Redundancies were at the lowest in SEVEN years as furlough ended

REDUNDANCIES were at their lowest level in seven years as furlough ended boosting hopes the 1.3million on the scheme can cling onto their jobs.

Just 12,000 people left their jobs by the end of August as ministers made firms pay more towards wages – but the billions in extra cash helped cushion the blow.

The number of Brits on furlough as the scheme drew to a close at the end of September were 85 per cent below the total peak at the height of the pandemic.

And an extra 260,000 came off the programme the month before, the latest figures revealed.

Chancellor Rishi Sunak said last night the scheme was a "lifeline for communities all over the UK" and stressed the new £500m support package would help get more back into work and better paid work.

But the head of the CBI warned yesterday that "September damp spirit" has replaced "August ambition" among business leaders in the face of rising costs.

And he lashed out at the PM – saying businesses had been "infuriated" at his accusations that they were addicted to cheap migrant labour.

He warned the PM as he prepares to put up National Insurance within months: "The crisis we have is every single piece of business taxation seems to be going up and I don't think that's a great plan for growth."

'The Levelling Up agenda is so vital'

Today Mr Sunak was told that workers in Red Wall left-behind towns like Halifax and Mansfield can only reach HALF as many jobs compared to Aldershot and Horsham thanks to their shoddy transport links.

65 MPs on the Levelling Up Parliamentary Taskforce joined forces to urge the Chancellor to make transport improvements a priority and make it easier for Brits to ditch their cars, while getting more Brits back to work.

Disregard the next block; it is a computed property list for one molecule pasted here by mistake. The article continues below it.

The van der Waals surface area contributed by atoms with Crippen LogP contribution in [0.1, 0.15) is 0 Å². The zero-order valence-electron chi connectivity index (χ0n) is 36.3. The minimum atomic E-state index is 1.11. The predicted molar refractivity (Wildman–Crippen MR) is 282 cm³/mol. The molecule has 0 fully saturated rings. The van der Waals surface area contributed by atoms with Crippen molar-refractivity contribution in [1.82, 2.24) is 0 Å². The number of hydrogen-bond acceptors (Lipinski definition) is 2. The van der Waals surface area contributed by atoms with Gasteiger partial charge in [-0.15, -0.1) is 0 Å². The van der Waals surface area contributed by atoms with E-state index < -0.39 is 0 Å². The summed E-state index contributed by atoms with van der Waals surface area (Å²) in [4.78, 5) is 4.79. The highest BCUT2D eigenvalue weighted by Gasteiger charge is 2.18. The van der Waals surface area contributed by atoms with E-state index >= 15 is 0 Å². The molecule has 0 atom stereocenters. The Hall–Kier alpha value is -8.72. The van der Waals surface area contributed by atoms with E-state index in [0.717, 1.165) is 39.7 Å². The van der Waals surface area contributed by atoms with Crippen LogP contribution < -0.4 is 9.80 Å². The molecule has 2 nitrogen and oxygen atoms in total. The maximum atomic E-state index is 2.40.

Onward research revealed a shocking transport gap between the North and South of Britain. The think tank said extra cash on transport should be targeted towards Britain's regional towns and cities, rather than making it better in places that are already well-connected – as it would get better bang for the buck.

All major cities except London lags behind the national average for public transport connectivity.

The reason the Levelling Up agenda is so vital is because economic opportunity has for too long been defined by geography.

Selaine Saxby MP, MP for North Devon and Committee Member for the Levelling Up Parliamentary Taskforce, said: "The reason the Levelling Up agenda is so vital is because economic opportunity has for too long been defined by geography – with people held back simply because of where they were born and grew up."

Will Tanner, Director of Onward, added: "This report reveals the crippling effects that broken public transport networks are having on access to jobs in many of the regional towns and cities that the Government hopes to level up."

    Source: Read Full Article